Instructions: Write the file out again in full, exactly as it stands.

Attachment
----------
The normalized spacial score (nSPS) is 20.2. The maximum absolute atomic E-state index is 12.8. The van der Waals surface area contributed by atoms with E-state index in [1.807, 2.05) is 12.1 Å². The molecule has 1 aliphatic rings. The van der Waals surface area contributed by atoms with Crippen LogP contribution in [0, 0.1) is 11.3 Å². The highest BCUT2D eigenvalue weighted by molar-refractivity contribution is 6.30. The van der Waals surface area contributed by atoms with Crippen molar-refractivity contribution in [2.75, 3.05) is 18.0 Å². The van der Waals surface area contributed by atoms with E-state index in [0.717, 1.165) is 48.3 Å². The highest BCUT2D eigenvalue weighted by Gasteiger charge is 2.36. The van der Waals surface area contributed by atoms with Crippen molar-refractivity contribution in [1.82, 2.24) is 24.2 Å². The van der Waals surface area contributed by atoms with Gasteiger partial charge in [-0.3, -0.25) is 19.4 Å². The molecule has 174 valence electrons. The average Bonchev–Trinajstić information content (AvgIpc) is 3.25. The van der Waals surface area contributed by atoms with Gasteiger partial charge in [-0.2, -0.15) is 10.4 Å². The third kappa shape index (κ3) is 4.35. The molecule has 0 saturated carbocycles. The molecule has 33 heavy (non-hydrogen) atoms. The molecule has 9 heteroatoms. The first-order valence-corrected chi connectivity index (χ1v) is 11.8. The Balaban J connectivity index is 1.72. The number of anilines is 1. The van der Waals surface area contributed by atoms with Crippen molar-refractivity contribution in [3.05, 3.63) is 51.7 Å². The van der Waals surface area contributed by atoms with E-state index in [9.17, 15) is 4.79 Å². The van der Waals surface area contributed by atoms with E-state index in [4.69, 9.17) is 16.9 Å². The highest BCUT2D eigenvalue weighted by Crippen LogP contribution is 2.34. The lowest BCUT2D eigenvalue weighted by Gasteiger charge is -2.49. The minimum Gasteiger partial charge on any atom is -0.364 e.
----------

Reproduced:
The normalized spacial score (nSPS) is 20.2. The maximum absolute atomic E-state index is 12.8. The van der Waals surface area contributed by atoms with E-state index in [1.807, 2.05) is 12.1 Å². The molecule has 1 aliphatic rings. The van der Waals surface area contributed by atoms with Crippen LogP contribution in [0, 0.1) is 11.3 Å². The highest BCUT2D eigenvalue weighted by molar-refractivity contribution is 6.30. The van der Waals surface area contributed by atoms with Crippen molar-refractivity contribution in [2.75, 3.05) is 18.0 Å². The van der Waals surface area contributed by atoms with E-state index in [0.717, 1.165) is 48.3 Å². The highest BCUT2D eigenvalue weighted by Gasteiger charge is 2.36. The van der Waals surface area contributed by atoms with Crippen molar-refractivity contribution in [1.82, 2.24) is 24.2 Å². The van der Waals surface area contributed by atoms with Gasteiger partial charge in [-0.3, -0.25) is 19.4 Å². The molecule has 174 valence electrons. The average Bonchev–Trinajstić information content (AvgIpc) is 3.25. The van der Waals surface area contributed by atoms with Gasteiger partial charge in [-0.2, -0.15) is 10.4 Å². The third kappa shape index (κ3) is 4.35. The molecule has 0 saturated carbocycles. The molecule has 33 heavy (non-hydrogen) atoms. The molecule has 9 heteroatoms. The first-order valence-corrected chi connectivity index (χ1v) is 11.8. The Balaban J connectivity index is 1.72. The number of anilines is 1. The van der Waals surface area contributed by atoms with Crippen molar-refractivity contribution in [3.05, 3.63) is 51.7 Å². The van der Waals surface area contributed by atoms with E-state index in [9.17, 15) is 4.79 Å². The van der Waals surface area contributed by atoms with E-state index in [4.69, 9.17) is 16.9 Å². The highest BCUT2D eigenvalue weighted by Crippen LogP contribution is 2.34. The lowest BCUT2D eigenvalue weighted by Gasteiger charge is -2.49. The minimum Gasteiger partial charge on any atom is -0.364 e.